Cerebral amyloid angiopathy-associated lobar intracerebral hemorrhage
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Large left occipital lobar hemorrhage involving cortex, subcortical white matter and periventricular white matter, and extending into the temporal lobe. There is overlying subarachnoid hemorrhage and subdural hemorrhage, plus intraventricular hemorrhage. The hematoma has multiple lobulations with finger-like projections evident (see stack key images).
Significant mass effect from the hematoma and perihaematomal edema resulting in effacement of ipsilateral cortical sulci and the left lateral ventricle and some midline shift.
Moderate periventricular low attenuation in keeping with small vessel change +/- transependymal CSF spread. Mild atrophy.
Large left occipital lobar hemorrhage with the involvement of the cortex, extension into the subarachnoid, subdural and ventricular spaces. The hematoma contains multiple finger-like projections.
Lobar intracerebral hemorrhage is frequently attributed to small vessel diseases (cerebral amyloid angiopathy or arteriolosclerosis). Differentiating lobar hemorrhage due to cerebral amyloid angiopathy and arteriolosclerosis is important due to differences in recurrent ICH and post-stroke dementia risk (higher with CAA-associated ICH).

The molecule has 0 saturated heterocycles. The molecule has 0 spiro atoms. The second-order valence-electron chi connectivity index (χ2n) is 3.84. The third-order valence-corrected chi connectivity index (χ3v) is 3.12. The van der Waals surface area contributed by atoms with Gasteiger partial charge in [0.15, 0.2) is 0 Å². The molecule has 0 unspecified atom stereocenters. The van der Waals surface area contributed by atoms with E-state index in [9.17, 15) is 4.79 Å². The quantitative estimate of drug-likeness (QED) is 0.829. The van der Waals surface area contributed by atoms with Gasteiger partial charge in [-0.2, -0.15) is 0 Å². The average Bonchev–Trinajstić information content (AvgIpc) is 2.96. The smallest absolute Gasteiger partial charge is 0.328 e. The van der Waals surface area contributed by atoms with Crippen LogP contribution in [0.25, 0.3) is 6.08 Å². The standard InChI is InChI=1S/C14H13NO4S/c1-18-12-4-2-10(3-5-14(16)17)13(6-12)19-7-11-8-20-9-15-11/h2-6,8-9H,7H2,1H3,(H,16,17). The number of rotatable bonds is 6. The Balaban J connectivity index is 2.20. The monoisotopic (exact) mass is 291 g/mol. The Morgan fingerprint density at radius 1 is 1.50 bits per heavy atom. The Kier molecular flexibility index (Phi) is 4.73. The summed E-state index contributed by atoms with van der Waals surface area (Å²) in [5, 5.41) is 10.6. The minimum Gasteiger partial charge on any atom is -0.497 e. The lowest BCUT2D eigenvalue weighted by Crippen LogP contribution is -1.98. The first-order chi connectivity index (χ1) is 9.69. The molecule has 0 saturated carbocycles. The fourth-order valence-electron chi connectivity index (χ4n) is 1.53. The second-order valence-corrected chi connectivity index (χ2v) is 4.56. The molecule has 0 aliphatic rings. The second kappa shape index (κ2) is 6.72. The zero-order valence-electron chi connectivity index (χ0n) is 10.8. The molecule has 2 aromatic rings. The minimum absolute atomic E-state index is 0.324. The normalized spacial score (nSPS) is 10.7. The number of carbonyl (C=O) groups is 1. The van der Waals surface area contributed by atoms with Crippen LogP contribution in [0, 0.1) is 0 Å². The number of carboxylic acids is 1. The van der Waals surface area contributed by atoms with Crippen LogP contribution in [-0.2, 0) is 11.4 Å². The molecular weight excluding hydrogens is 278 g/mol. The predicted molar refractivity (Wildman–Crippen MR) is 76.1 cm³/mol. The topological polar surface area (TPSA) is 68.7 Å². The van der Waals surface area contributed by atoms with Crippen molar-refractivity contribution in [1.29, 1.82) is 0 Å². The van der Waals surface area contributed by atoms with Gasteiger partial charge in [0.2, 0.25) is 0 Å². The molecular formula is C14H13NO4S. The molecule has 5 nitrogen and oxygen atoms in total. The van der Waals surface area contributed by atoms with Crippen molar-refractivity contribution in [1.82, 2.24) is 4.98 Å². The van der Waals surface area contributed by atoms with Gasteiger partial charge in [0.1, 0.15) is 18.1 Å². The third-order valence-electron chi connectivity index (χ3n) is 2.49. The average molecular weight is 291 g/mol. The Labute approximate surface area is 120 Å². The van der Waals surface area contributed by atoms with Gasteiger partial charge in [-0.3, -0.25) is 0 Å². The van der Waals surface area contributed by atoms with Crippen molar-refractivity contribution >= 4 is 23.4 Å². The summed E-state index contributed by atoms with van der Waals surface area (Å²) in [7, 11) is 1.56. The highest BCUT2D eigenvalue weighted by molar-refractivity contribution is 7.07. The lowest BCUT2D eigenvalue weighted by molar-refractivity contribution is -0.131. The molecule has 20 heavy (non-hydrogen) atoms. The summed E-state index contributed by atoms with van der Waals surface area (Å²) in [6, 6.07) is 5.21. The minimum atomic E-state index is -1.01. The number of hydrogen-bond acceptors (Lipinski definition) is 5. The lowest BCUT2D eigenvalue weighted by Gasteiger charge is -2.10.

The Edinburgh CT and genetic diagnostic criteria for lobar intracerebral hemorrhage associated with cerebral amyloid angiopathy use CT features (presence of subarachnoid hemorrhage, finger-like projections arising from the ICH) and APOE e4 genotype (if available) to classify a patient as high, intermediate or low risk of CAA-associated ICH. The CT shows subarachnoid hemorrhage and finger-like projections from the hematoma. The patient did not possess an APOE e4 allele. Therefore they are high risk for CAA-associated ICH on the Edinburgh CT and genetic diagnostic criteria for lobar intracerebral hemorrhage associated with cerebral amyloid angiopathy.
PATHOLOGY: Postmortem performed 10 days after the ICH showed a large left occipital hematoma with extensive subarachnoid hemorrhage. Immunohistochemistry showed extensive leptomeningeal and parenchymal vessels plus amyloid plaquesdepositions. Widespread small vessel disease throughout the white matter with lipohyalinosis and arteriolosclerosis.
This case highlights that the small vessel diseases underlying lobar ICH is often mixed. The hemorrhage may have been related to arteriolosclerosis or cerebral amyloid angiopathy. The overall appearances are more consistent with cerebral amyloid angiopathy-associated hemorrhage.
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